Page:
Chris is a local who attended Providence College and Brandeis University to study the fine art of talking to computers. Discovering the C programming language in high school got him hooked and the spread of the internet then sealed the deal. He spent the last few years creating a variety of web applications within the Boston VC startup scene, teaching kids how to program, and developing an interest in electrical engineering. Spending time outdoors and traveling with his family are tops on his list.

Ready to learn more about our newest Mojo? Chris Kudarauskas, MojoTech Developer

1. What experiences and/or education led you to your new job at MojoTech?

I wanted a job where the work and environment felt like a startup (since that is where I’ve spent the most of my career), was stable in their market, and where the I could share ideas with others that love software and managing projects.

2. Before your life at MojoTech, what was the most interesting project on which you ever worked?

I was asked if, within a browser, JavaScript could perform an image analysis to machine-learn if an object of interest existed within the image and if so to determine the boundary points. After the target area was identified that area would be cropped and enlarged to fit the canvas size. Magnification of the area under the mouse cursor was also coded. That was pretty awesome at the time and ran fast even for an image with over 20 megapixels.

3. What do you enjoy most about engineering? And, what do you enjoy least?

Building stuff! Breaking stuff... but as long as I learn then it’s "a-ok".

4. What personal characteristics do you feel are necessary to be a successful engineer?

The ability to see that there are many ways to solve a problem and the wisdom to pick the ones that best fit the current needs. It’s similar to when my son solves a Rubix cube in that the tiles may be mixed up differently each time but there is an order and a way to check your progress so that you know if you are moving forward to solving the cube or just creating more chaos.

5. What do you get out of engineering that you couldn’t get from any other type of work?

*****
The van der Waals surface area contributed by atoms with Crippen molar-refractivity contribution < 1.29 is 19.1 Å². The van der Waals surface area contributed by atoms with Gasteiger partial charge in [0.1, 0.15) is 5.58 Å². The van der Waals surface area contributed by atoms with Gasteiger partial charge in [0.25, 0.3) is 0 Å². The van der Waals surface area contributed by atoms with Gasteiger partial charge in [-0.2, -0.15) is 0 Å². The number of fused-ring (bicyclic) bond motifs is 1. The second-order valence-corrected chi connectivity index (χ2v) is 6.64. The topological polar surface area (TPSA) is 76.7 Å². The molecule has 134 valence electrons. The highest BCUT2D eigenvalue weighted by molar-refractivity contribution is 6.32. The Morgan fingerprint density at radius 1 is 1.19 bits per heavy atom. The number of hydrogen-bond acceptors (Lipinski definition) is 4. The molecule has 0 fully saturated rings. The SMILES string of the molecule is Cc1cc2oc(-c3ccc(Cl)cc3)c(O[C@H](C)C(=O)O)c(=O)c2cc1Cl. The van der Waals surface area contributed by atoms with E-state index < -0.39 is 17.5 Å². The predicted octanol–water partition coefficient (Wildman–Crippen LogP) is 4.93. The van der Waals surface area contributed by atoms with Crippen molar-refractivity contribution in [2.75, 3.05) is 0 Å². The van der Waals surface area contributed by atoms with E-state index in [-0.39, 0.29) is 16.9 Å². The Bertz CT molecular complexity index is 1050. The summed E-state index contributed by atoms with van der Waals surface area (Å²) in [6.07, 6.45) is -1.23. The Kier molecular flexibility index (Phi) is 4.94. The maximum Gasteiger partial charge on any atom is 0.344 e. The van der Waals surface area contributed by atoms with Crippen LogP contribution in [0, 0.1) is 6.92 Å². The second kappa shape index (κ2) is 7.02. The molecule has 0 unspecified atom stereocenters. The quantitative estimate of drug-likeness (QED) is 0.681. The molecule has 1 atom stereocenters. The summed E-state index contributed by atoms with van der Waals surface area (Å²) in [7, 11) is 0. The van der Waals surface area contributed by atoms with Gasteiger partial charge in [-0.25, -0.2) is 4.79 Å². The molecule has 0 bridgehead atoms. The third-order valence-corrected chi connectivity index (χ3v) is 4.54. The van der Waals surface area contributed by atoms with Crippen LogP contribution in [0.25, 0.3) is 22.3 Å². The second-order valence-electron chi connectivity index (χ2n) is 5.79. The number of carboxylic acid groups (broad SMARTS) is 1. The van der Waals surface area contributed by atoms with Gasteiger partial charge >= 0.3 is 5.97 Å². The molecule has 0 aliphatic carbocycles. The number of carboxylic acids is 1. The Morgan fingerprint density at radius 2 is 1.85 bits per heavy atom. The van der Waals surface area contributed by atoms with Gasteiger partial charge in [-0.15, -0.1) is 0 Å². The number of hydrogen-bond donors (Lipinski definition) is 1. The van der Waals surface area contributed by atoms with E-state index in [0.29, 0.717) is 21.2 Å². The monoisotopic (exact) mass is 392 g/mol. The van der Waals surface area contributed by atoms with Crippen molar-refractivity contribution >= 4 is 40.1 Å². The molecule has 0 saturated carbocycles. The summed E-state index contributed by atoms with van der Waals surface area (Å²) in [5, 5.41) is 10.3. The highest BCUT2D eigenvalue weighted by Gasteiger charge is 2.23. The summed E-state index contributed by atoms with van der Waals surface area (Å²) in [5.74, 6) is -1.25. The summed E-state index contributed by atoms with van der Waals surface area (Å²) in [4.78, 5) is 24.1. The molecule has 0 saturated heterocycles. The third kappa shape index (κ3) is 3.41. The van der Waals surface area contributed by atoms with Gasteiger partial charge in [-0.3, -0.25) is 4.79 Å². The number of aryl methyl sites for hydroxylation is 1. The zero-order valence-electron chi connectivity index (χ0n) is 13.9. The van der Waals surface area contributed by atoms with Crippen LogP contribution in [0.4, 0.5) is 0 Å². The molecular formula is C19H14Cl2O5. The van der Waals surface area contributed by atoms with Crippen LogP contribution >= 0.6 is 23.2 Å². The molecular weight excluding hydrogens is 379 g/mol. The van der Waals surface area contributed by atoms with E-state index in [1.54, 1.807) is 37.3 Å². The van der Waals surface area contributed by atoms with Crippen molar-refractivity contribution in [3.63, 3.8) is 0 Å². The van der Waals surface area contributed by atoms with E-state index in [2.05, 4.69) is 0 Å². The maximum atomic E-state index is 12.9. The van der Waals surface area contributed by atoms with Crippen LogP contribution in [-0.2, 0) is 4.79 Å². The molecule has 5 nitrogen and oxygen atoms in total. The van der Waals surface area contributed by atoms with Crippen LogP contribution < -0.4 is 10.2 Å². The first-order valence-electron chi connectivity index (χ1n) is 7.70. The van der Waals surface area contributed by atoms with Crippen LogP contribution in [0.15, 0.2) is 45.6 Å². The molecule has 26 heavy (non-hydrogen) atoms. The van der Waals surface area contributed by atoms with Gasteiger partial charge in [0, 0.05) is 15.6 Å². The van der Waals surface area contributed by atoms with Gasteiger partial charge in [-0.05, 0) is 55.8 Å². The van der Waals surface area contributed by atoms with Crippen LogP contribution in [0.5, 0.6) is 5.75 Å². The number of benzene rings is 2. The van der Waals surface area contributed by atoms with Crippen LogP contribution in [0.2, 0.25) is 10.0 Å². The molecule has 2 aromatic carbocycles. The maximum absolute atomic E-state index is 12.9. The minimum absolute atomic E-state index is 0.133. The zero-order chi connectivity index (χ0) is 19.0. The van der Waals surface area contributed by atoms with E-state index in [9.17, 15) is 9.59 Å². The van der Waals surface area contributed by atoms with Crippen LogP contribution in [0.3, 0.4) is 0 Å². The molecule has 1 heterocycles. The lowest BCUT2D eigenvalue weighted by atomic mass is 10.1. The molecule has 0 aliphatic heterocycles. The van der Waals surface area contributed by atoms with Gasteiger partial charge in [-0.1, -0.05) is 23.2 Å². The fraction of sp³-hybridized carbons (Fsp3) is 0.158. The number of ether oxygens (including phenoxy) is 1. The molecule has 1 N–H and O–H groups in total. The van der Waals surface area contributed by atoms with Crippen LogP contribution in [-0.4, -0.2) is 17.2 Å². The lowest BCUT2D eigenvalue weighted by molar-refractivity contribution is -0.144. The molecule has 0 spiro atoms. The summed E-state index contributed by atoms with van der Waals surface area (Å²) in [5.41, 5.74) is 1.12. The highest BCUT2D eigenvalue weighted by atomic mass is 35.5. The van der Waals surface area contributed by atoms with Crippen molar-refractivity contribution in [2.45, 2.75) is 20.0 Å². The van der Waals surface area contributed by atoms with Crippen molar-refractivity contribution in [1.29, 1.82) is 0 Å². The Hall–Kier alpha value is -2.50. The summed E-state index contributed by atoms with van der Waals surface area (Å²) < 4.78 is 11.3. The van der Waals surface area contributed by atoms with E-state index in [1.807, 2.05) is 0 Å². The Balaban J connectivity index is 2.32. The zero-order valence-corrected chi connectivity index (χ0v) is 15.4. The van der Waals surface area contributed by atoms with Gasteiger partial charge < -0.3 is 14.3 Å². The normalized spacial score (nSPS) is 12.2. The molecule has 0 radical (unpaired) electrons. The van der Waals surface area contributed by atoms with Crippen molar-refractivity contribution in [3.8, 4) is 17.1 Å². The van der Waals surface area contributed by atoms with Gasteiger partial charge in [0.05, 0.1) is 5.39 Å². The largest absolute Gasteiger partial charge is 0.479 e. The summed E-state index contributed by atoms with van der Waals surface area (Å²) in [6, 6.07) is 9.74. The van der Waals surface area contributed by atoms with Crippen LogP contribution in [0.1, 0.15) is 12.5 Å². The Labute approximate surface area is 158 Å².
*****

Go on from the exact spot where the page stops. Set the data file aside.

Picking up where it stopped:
Creating something new and have it be immediately available to the entire world. With other disciplines, it seems pretty difficult to do so.

6. Describe a time when you confronted a problem that really tested your engineering know-how.

My kids wanted me to light up a Christmas tree with dancing lights just like they saw on TV. I was a programmer but not an EE major and so wires with small voltages seemed foreign to me. Not wanting to disappoint my kids we then discovered a phenomenal father-son hobby.

7. Now that you’re at MojoTech, what excites you most?

Working on a little bit of this and a little bit of that! For much of my career, I have focused on a single silo for many years.

8. To which professionals and/or resources do you turn for inspiration?

StackOverflow usually has plenty of inspiration. Although sometimes I also feel this way:

XKCD Comic XKCD: (https://www.xkcd.com/979)

9. You’ve been banished to a deserted island with—gasp—no Internet, but lots of power outlets. What one piece of technology would you bring?

A refrigerator. I believe that was the biggest technological advance from the last century.

10. What technology is going to take over the world next?

Anything related to addressing global warming.

11. If you weren’t an engineer, what occupation would you choose?

Farming

12. What is your idea of happiness?

Having hope in the future.

13. The red pill or the blue pill?

Red